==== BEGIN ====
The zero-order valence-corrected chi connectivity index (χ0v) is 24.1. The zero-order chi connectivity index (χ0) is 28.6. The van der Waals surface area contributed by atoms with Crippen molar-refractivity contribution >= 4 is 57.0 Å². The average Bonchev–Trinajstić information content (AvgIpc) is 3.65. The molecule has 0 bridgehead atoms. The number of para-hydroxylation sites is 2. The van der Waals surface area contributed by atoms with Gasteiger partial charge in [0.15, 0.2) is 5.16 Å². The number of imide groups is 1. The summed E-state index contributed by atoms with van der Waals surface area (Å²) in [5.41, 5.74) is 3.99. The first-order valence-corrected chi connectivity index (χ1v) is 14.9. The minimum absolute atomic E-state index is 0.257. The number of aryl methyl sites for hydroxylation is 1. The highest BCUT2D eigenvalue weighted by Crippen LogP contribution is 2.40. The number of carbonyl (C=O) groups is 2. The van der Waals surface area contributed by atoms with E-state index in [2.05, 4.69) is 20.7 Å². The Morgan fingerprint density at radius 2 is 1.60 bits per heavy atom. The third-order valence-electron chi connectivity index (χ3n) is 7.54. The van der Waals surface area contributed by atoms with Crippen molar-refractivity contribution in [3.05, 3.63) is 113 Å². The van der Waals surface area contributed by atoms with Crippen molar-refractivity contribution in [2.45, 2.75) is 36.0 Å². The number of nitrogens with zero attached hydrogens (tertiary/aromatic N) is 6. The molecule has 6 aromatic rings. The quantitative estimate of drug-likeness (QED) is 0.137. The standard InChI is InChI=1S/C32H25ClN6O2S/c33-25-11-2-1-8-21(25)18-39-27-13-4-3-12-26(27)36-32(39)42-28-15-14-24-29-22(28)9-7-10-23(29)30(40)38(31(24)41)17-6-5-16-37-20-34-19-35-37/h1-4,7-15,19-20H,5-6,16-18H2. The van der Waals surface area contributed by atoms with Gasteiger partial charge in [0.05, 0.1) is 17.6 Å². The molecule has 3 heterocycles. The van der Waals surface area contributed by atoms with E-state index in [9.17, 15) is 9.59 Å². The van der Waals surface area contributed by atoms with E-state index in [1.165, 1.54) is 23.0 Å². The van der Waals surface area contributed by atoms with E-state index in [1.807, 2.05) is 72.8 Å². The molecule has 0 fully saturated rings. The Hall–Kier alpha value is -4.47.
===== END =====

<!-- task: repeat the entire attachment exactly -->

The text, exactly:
The zero-order valence-corrected chi connectivity index (χ0v) is 24.1. The zero-order chi connectivity index (χ0) is 28.6. The van der Waals surface area contributed by atoms with Crippen molar-refractivity contribution >= 4 is 57.0 Å². The average Bonchev–Trinajstić information content (AvgIpc) is 3.65. The molecule has 0 bridgehead atoms. The number of para-hydroxylation sites is 2. The van der Waals surface area contributed by atoms with Gasteiger partial charge in [0.15, 0.2) is 5.16 Å². The number of imide groups is 1. The summed E-state index contributed by atoms with van der Waals surface area (Å²) in [5.41, 5.74) is 3.99. The first-order valence-corrected chi connectivity index (χ1v) is 14.9. The minimum absolute atomic E-state index is 0.257. The number of aryl methyl sites for hydroxylation is 1. The highest BCUT2D eigenvalue weighted by Crippen LogP contribution is 2.40. The number of carbonyl (C=O) groups is 2. The van der Waals surface area contributed by atoms with E-state index in [2.05, 4.69) is 20.7 Å². The Morgan fingerprint density at radius 2 is 1.60 bits per heavy atom. The third-order valence-electron chi connectivity index (χ3n) is 7.54. The van der Waals surface area contributed by atoms with Crippen molar-refractivity contribution in [3.05, 3.63) is 113 Å². The van der Waals surface area contributed by atoms with Crippen molar-refractivity contribution in [2.45, 2.75) is 36.0 Å². The number of nitrogens with zero attached hydrogens (tertiary/aromatic N) is 6. The molecule has 6 aromatic rings. The quantitative estimate of drug-likeness (QED) is 0.137. The standard InChI is InChI=1S/C32H25ClN6O2S/c33-25-11-2-1-8-21(25)18-39-27-13-4-3-12-26(27)36-32(39)42-28-15-14-24-29-22(28)9-7-10-23(29)30(40)38(31(24)41)17-6-5-16-37-20-34-19-35-37/h1-4,7-15,19-20H,5-6,16-18H2. The van der Waals surface area contributed by atoms with Gasteiger partial charge in [0.05, 0.1) is 17.6 Å². The molecule has 3 heterocycles. The van der Waals surface area contributed by atoms with E-state index in [9.17, 15) is 9.59 Å². The van der Waals surface area contributed by atoms with E-state index in [1.165, 1.54) is 23.0 Å². The van der Waals surface area contributed by atoms with E-state index in [1.807, 2.05) is 72.8 Å². The molecule has 0 fully saturated rings. The Hall–Kier alpha value is -4.47.